Danielle N Poole, Bethany Hedt-Gauthier, Till Bärnighausen, Stéphane Verguet, Marcia C Castro
Introduction The identification of spatial–temporal clusters of forced migrant mortality is urgently needed to inform preventative policies and humanitarian response. As a first step towards understanding the geography of forced migrant mortality, this study investigates spatial–temporal patterns in death at a global scale.
Methods We used information on the location and dates of forced migrant deaths reported in the International Organization for Migration’s Missing Migrant Project from 2014 to 2018. Kulldorff’s spatial–temporal and seasonal scans were used to detect spatial–temporal and temporal heterogeneity in mortality.
Results A total of 16 314 deaths were reported during the study period. A preponderance of deaths occurred at sea each year (range 26%–54% across 5 years). Twelve spatial–temporal clusters of forced migrant mortality were detected by maximum likelihood testing. Annually, the period of August–October was associated with a 40-percentage-point increase in the risk of mortality, relative to other time periods.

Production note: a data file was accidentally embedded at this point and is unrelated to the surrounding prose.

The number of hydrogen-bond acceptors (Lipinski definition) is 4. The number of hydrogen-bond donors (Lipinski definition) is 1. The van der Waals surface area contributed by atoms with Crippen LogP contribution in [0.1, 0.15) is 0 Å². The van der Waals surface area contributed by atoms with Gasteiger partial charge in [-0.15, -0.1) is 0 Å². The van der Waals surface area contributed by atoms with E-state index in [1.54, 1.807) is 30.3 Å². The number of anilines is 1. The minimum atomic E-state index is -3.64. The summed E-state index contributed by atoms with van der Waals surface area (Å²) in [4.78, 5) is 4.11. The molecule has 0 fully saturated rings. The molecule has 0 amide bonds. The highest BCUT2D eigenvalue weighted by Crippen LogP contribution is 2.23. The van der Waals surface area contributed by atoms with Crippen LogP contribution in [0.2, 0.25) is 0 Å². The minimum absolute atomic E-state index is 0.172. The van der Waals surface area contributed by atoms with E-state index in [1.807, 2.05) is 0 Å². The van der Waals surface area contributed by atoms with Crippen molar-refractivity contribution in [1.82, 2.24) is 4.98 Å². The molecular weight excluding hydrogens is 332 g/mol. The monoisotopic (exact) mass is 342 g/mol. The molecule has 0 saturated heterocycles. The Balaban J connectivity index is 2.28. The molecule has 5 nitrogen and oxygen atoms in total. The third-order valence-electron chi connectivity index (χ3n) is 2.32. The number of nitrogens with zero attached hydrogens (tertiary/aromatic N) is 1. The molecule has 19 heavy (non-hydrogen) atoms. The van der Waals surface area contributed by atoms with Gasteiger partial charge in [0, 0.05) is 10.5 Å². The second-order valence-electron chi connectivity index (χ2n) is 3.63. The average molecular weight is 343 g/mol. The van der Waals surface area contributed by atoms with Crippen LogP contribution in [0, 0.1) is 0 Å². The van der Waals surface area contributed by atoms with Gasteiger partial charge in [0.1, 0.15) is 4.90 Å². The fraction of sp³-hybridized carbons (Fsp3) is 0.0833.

Conclusions Death during forced migration occurs close to national borders and during periods of intense conflict. This evidence may inform the design of policies and targeting of interventions to prevent forced migration-related deaths.
What is already known?
Forced migrants encounter myriad dangers on their journeys to safer destinations.
Criminalisation of irregular entry, temperature and weather patterns and difficult terrain are known risk factors along migration routes.
What are the new findings?
This is the first analysis of forced migrant mortality at a global scale—highlighting spatial–temporal patterns of risk as forced migrants cross state borders.
Twelve spatial–temporal clusters of forced migrant mortality, in which the observed number of deaths statistically exceeded the annual mean number of deaths per area, were identified.
The period of August–October was associated with a 40-percentage-point increase in the risk of mortality, relative to other time periods.
What do the new findings imply?
Forced migrant deaths do not occur at random but instead are clustered in spatial–temporal patterns.
Clusters of forced migrant mortality occur proximate to borders and intense conflict, which may inform targeted monitoring and prevention activities